Microsoft Headquarter free use

Microsoft has told the Gab social network that it will pull its hosting if it doesn’t remove anti-semitic posts within 48 hours. An email published by Gab founder Andrew Torba reveals accuses it of “inciting violence” in violation of Azure’s acceptable use policy.

The posts in question come from former Senate candidate Patrick Little, who was removed from a GOP convention in may for similar views. They describe “raising jews as livestock” for “ritual death by torture”, as well as promises to destroy a Holocaust memorial.

Gab was founded as an alternative to mainstream social networks that have strict content policies and actively remove posts. As such, it tends to attract a number of extreme viewpoints, such as those of Little. Microsoft says it received a complaint from a third-party and sent the notice after investigating the issue.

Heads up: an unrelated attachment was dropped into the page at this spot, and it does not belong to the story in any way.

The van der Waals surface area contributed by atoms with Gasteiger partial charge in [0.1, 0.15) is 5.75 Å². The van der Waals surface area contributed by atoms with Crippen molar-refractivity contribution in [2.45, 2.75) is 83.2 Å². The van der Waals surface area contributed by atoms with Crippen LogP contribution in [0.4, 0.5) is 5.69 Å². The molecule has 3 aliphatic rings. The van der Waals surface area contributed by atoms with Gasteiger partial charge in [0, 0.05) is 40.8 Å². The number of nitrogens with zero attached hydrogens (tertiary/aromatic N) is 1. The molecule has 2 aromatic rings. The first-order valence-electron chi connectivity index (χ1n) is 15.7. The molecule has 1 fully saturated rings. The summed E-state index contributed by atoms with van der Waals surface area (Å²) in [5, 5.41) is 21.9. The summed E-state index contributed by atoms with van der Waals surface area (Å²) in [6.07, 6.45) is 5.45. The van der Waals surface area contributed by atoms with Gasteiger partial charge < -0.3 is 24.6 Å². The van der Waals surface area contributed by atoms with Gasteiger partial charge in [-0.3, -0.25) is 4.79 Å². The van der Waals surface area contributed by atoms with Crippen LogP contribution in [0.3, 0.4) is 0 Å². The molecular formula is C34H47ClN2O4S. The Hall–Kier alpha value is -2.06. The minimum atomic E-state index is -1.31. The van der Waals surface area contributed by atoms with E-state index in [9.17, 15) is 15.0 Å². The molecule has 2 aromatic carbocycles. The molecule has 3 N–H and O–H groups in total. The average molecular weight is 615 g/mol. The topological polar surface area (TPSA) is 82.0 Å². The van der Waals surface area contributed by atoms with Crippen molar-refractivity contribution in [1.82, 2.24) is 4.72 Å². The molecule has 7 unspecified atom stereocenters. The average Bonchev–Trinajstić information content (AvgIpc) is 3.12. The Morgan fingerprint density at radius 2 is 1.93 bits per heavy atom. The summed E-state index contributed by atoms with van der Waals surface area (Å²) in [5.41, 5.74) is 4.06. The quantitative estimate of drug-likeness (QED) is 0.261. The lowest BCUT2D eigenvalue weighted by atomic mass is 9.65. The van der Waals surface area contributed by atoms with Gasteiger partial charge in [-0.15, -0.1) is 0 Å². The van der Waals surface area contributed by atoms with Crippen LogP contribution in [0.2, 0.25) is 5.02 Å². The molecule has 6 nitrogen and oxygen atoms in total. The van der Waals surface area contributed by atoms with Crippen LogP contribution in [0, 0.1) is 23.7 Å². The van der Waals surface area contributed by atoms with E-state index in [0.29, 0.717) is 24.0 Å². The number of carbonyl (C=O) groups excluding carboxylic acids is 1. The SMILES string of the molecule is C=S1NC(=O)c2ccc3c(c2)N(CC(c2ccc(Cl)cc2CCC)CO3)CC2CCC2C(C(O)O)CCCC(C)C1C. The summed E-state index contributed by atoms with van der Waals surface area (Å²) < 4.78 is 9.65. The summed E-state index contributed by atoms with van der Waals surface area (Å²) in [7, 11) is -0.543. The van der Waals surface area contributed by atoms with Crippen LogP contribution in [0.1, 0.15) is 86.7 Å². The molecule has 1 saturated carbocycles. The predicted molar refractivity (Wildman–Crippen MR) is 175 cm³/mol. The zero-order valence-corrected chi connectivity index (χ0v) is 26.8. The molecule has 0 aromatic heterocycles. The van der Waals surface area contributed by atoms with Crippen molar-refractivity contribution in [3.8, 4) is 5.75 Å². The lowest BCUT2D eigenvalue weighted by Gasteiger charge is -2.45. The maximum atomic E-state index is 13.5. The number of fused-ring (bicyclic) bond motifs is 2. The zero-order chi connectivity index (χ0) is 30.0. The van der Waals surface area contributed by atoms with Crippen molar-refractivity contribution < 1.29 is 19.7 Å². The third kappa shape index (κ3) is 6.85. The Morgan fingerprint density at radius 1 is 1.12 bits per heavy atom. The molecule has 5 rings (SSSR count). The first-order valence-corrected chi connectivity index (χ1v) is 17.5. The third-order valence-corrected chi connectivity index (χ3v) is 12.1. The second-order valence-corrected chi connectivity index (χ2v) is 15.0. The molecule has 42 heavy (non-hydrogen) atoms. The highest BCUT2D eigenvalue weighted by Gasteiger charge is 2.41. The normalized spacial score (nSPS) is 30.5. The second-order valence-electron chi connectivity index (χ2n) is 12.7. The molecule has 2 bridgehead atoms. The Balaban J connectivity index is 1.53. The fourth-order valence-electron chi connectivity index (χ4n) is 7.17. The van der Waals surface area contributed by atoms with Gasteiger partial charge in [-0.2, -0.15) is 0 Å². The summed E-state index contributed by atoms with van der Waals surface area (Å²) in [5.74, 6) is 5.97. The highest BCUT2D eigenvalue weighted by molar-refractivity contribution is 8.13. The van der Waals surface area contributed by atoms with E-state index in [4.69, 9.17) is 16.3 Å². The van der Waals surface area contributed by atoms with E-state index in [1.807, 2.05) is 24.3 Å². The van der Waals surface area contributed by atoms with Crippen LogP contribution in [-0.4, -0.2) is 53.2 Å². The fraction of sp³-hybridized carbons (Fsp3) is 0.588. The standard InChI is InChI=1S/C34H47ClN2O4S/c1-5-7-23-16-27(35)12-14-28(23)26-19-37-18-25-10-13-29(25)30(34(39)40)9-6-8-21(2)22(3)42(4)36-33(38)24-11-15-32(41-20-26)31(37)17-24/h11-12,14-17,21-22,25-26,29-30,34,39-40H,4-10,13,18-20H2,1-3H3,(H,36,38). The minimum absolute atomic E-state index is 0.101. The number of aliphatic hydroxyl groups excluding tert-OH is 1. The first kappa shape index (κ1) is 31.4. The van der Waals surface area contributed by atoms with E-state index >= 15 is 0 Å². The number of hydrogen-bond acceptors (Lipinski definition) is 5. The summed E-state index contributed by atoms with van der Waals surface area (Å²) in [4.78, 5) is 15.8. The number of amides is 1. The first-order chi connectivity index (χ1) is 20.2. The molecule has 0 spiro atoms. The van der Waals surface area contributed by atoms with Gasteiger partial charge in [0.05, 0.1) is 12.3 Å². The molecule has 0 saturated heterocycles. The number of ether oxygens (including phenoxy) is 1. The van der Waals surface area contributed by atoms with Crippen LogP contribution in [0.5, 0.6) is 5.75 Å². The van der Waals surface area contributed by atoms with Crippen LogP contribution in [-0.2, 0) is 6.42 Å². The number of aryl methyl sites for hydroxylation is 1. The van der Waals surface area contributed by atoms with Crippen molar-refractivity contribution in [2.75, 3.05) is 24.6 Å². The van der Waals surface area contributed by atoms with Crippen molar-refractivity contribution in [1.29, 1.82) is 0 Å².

Not the First Controversy

Little has since agreed to delete the posts, but criticized the threat as “a violation of our rights as Americans”. For Gab, it suggests that the platform will struggle to operate on traditional hosting.

Even so, it’s worth noting that Gab’s Terms of Use disallow threats of violence and terrorism. How actively it enforces those policies is important, though, and it’s not the first time it’s received such a notice.

In 2017, Gab’s domain registrar threatened to seize the domain if it didn’t find a new host. It removed the user from its platform but espoused the need for a different provider. The social network is now working towards its own infrastructure and has raised $5.4 million in reservations in its on-going investment round.